Your independent learning is supported by a range of excellent facilities including online resources, the library and CANVAS, the University's online virtual learning platform.
At Kingston University, we know that postgraduate students have particular needs and therefore we have a range of support available to help you during your time here.
Year 1: 8% of your time is spent in timetabled learning and teaching activity.
Contact hours will vary depending on which modules you choose on this combined course.
Type of teaching and learning
Please note: the above breakdowns are a guide calculated on core modules only. Depending on optional modules chosen, this breakdown may change.
Assessment typically comprises exams (e.g. test or exam), practical (e.g. presentations, performance) and coursework (e.g. essays, reports, self-assessment, portfolios, dissertation). The approximate percentage for how you will be assessed on this course is as follows, though depends to some extent on the optional modules you choose:
Type of assessment
Please note: the above breakdowns are a guide calculated on core modules only. Depending on optional modules chosen, this breakdown may change.
We aim to provide feedback on assessments within 20 working days.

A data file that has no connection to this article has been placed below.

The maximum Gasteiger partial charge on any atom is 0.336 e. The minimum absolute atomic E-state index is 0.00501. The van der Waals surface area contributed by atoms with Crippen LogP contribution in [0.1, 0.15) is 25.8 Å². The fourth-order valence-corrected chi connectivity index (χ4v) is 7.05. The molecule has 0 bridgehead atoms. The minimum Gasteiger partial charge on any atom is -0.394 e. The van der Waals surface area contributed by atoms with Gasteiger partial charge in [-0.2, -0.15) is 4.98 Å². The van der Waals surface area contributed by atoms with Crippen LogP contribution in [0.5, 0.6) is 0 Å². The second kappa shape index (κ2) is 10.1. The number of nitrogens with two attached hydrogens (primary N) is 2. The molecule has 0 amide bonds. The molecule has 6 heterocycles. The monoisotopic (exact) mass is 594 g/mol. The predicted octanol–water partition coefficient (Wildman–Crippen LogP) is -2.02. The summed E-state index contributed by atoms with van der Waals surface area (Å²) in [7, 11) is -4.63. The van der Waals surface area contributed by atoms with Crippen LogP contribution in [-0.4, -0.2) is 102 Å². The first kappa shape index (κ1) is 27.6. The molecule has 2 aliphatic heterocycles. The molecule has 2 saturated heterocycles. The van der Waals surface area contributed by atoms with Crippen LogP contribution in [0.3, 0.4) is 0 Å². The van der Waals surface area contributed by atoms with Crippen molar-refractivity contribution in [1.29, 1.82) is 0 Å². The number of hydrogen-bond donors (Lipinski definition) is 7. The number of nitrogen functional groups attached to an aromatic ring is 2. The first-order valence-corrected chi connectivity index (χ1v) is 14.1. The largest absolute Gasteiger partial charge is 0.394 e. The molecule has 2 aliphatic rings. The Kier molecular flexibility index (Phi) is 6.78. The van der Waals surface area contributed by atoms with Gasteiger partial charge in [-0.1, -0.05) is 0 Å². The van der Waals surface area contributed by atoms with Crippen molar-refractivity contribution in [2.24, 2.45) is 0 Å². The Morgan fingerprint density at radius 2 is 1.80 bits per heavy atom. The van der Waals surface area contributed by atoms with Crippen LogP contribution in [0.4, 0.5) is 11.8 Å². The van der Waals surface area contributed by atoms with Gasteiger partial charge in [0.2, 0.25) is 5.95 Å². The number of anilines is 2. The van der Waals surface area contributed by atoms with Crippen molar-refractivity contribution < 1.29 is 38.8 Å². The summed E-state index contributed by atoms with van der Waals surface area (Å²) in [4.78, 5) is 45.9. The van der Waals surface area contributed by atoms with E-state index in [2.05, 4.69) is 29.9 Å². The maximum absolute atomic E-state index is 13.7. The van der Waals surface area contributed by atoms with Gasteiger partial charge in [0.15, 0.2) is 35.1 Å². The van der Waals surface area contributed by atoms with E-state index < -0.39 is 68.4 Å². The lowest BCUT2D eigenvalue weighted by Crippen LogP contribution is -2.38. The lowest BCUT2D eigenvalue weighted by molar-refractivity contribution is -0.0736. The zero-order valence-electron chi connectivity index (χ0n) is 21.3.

As a one-year full-time student, you'll be expected to attend 2–3 days a week. We also offer a part-time study option to help you fit your MA around other commitments.
To give you an indication of class sizes, this course normally enrols 5–10 students and lecture sizes are normally 10–20. However, this can vary by module and academic year.
Postgraduate students may also contribute to the teaching of seminars under the supervision of the module leader.
If you start your second year straight after Year 1, you will pay the same fee for both years.
If you take a break before starting your second year, or if you repeat modules from Year 1 in Year 2, the fee for your second year may increase.
If you choose to take a placement as part of this course, you will be invoiced for the placement fee in Year 2. Find out more about the postgraduate work placement scheme and the costs for the placement year.
If you are a UK student, resident in England and are aged under the age of 60, you will be able to apply for a loan to study for a postgraduate degree. For more information, read the postgraduate loan information on the government's website.
Kingston University offers a range of postgraduate scholarships, including:
If you are an international student, find out more about scholarships and bursaries.
We also offer the following discounts for Kingston University alumni: